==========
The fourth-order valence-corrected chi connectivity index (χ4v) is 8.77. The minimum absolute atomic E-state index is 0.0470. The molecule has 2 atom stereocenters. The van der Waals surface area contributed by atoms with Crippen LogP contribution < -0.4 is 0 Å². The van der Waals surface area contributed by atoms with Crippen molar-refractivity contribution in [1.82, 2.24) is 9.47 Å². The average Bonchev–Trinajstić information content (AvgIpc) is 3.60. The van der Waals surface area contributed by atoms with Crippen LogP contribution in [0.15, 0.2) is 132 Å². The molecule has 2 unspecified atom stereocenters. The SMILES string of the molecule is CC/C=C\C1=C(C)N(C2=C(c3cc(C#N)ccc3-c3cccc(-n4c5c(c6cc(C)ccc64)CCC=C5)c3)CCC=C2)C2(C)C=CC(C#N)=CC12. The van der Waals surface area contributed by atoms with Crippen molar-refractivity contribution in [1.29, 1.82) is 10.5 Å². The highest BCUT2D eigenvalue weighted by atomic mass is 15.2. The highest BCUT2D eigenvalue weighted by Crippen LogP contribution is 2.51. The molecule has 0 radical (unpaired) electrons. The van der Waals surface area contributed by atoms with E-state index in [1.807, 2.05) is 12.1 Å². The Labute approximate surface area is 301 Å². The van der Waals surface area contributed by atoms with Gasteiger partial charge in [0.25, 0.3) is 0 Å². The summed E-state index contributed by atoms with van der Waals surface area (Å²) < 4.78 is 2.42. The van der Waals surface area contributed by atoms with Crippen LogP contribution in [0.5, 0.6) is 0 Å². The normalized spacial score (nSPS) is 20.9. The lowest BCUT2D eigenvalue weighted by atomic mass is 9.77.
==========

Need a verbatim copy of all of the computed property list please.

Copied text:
The fourth-order valence-corrected chi connectivity index (χ4v) is 8.77. The minimum absolute atomic E-state index is 0.0470. The molecule has 2 atom stereocenters. The van der Waals surface area contributed by atoms with Crippen LogP contribution < -0.4 is 0 Å². The van der Waals surface area contributed by atoms with Crippen molar-refractivity contribution in [1.82, 2.24) is 9.47 Å². The average Bonchev–Trinajstić information content (AvgIpc) is 3.60. The van der Waals surface area contributed by atoms with Crippen LogP contribution in [0.15, 0.2) is 132 Å². The molecule has 2 unspecified atom stereocenters. The SMILES string of the molecule is CC/C=C\C1=C(C)N(C2=C(c3cc(C#N)ccc3-c3cccc(-n4c5c(c6cc(C)ccc64)CCC=C5)c3)CCC=C2)C2(C)C=CC(C#N)=CC12. The van der Waals surface area contributed by atoms with Crippen molar-refractivity contribution in [1.29, 1.82) is 10.5 Å². The highest BCUT2D eigenvalue weighted by atomic mass is 15.2. The highest BCUT2D eigenvalue weighted by Crippen LogP contribution is 2.51. The molecule has 0 radical (unpaired) electrons. The van der Waals surface area contributed by atoms with E-state index in [1.807, 2.05) is 12.1 Å². The Labute approximate surface area is 301 Å². The van der Waals surface area contributed by atoms with Gasteiger partial charge in [0.25, 0.3) is 0 Å². The summed E-state index contributed by atoms with van der Waals surface area (Å²) < 4.78 is 2.42. The van der Waals surface area contributed by atoms with Crippen LogP contribution in [0.5, 0.6) is 0 Å². The normalized spacial score (nSPS) is 20.9. The lowest BCUT2D eigenvalue weighted by atomic mass is 9.77.